Alas, I crossed the line with a net time of 28:01. Two ticks fewer and my time would have looked 10 times faster. Regardless, the time was good enough for 3rd in the 45-49 age group which was my second goal. I wanted to crack the top three. This was my first age group podium in 30 years at the MRR. I was 4th in 1989 and 2016, and 5th in 2013, so I know how Shepard is feeling having just missed out in the past.


We saw so many friends and that is another reason why Thanksgiving is my favorite holiday and probably one of my favorite days of the year. I can’t list them all. There were so many fist bumps, high fives, and hugs. Willi Friedrich, our longtime Shenipsit Striders club-mate, did his 50th MRR. He had a whole crew with him to honor the occasion.


My mother-in-law Barbara came to watch and she was a good sport looking after our backpack full of warm clothes and gear. My parents Lynn and Stan were at the start/finish and they got to see Shepard and me cross the line.


Once again, HORST Engineering sponsored Veteran’s Row. It’s been awesome to be associated with the event on a deeper level and to contribute to the success. The race helps out so many causes. Several HORST colleagues ran the race and I’m sure we will have a lot to talk about next week when we return to work. Last week, I attended the annual Press Conference and last night, Debbie, the kids and I were at the Spaghetti Dinner. The kids got to meet many of the elite runners and collected a bunch of autographs including last year’s winner (and course record holder) Edward Cheserek (who finished 2nd today), and Edna Kiplagat who won today. Edna is an amazing runner and one of the best of all-time. She is a two time marathon world champion and has wins at the Boston, New York, and London marathons on her palmares. She is also an Olympian.

Her Wikipedia profile includes this wonderful info:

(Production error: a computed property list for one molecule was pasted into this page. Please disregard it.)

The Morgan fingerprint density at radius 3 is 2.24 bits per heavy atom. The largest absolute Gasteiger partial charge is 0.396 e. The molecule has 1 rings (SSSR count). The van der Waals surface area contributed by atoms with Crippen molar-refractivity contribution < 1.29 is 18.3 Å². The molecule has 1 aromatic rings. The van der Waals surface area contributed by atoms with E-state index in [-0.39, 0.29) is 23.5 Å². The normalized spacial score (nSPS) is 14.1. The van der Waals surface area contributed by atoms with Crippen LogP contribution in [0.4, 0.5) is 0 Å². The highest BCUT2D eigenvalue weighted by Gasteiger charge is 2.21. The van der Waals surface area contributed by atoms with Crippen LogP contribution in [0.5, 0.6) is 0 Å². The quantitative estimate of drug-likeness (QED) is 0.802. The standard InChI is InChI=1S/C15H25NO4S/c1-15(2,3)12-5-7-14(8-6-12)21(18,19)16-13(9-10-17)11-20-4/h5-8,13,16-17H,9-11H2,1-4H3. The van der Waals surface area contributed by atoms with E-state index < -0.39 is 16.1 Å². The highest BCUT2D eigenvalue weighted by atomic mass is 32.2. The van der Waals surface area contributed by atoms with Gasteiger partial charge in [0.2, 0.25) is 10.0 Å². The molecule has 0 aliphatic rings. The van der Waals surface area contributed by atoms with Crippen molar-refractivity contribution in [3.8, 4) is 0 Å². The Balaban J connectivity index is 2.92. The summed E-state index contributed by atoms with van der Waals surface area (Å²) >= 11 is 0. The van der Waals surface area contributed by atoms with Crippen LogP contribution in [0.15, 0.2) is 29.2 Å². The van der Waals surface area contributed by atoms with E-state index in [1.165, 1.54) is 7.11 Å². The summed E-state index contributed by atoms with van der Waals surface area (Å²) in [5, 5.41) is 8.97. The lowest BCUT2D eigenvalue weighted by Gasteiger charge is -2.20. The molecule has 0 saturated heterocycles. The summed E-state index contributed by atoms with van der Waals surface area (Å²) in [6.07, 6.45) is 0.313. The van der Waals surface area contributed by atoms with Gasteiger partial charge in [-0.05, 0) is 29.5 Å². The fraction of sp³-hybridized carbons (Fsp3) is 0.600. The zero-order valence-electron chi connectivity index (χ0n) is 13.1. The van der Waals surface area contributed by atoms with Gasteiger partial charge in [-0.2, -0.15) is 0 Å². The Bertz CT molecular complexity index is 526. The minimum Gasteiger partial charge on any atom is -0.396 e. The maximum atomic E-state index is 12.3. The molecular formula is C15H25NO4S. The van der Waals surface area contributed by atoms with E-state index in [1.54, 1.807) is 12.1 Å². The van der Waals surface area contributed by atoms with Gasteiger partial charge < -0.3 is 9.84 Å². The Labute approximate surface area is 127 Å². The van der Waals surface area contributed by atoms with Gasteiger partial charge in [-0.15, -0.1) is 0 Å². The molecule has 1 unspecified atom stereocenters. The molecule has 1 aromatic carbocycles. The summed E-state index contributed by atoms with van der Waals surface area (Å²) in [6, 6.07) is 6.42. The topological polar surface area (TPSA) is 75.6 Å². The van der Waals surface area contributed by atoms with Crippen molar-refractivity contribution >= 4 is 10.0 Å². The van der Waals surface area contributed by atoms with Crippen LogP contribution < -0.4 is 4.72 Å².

Kiplagat is a police woman in Iten, Kenya. “I am one of the role models in my town and country,” says Kiplagat. “I have mentored girls in school and I have empowered women to form community associations. I also support less fortunate kids to pay their school fees.” [19]

Kiplagat and her husband have five children – two of her own, two adopted from her sister who died of breast cancer in 2003, and one adopted from a neighbor who died in childbirth in 2013. Her children Wendy, 9, and Carlos, 13, were at the finish line and award ceremony for her victory in the 121st annual Boston Marathon.[23]

She started the Edna Kiplagat Foundation to raise awareness of breast cancer.[24] Kiplagat also volunteers to create awareness for garbage management toward keeping a clean environment.[19]

That’s awesome.

Manchester Road Race 2019 Veterans' Row graphic

My legs will be wrecked from this effort. The asphalt and downhill pounding always do a number on my quads. I just don’t do enough running to condition my legs to take a beating like this. It’s back to bike racing this weekend with the Secret Squirrel Cyclocross and then the Bishop’s Orchard Cyclocross. I’m excited about my fitness in 2019, and am only feeling residual back pain from my August bicycle crash. I’m  really just excited about being so strong for so long. I’ve broken 28 minutes on 11 separate occasions so this wasn’t close to my fastest MRR, but I’m happy. Next year it will likely be Debbie’s turn to run hard and see how fast she can go. I will probably run with Dahlia for a few years and then see about running fast again when I turn 50.

Race Results

2019 KMC Cross Fest

Shepard and I returned to the downsized KMC Cross Fest at Thompson Motor Speedway. KMC intentionally shrunk the scope and scale of the event after several years as a multi-day UCI event. This year, it was a one-day (non-UCI) race and part of the CT Series of CX. 293 racers showed up which isn’t bad given that the location is in the rural Quiet Corner of Connecticut. There was a race in New York that drew another 253 riders, so the northeast region had two options for a late-November Saturday event.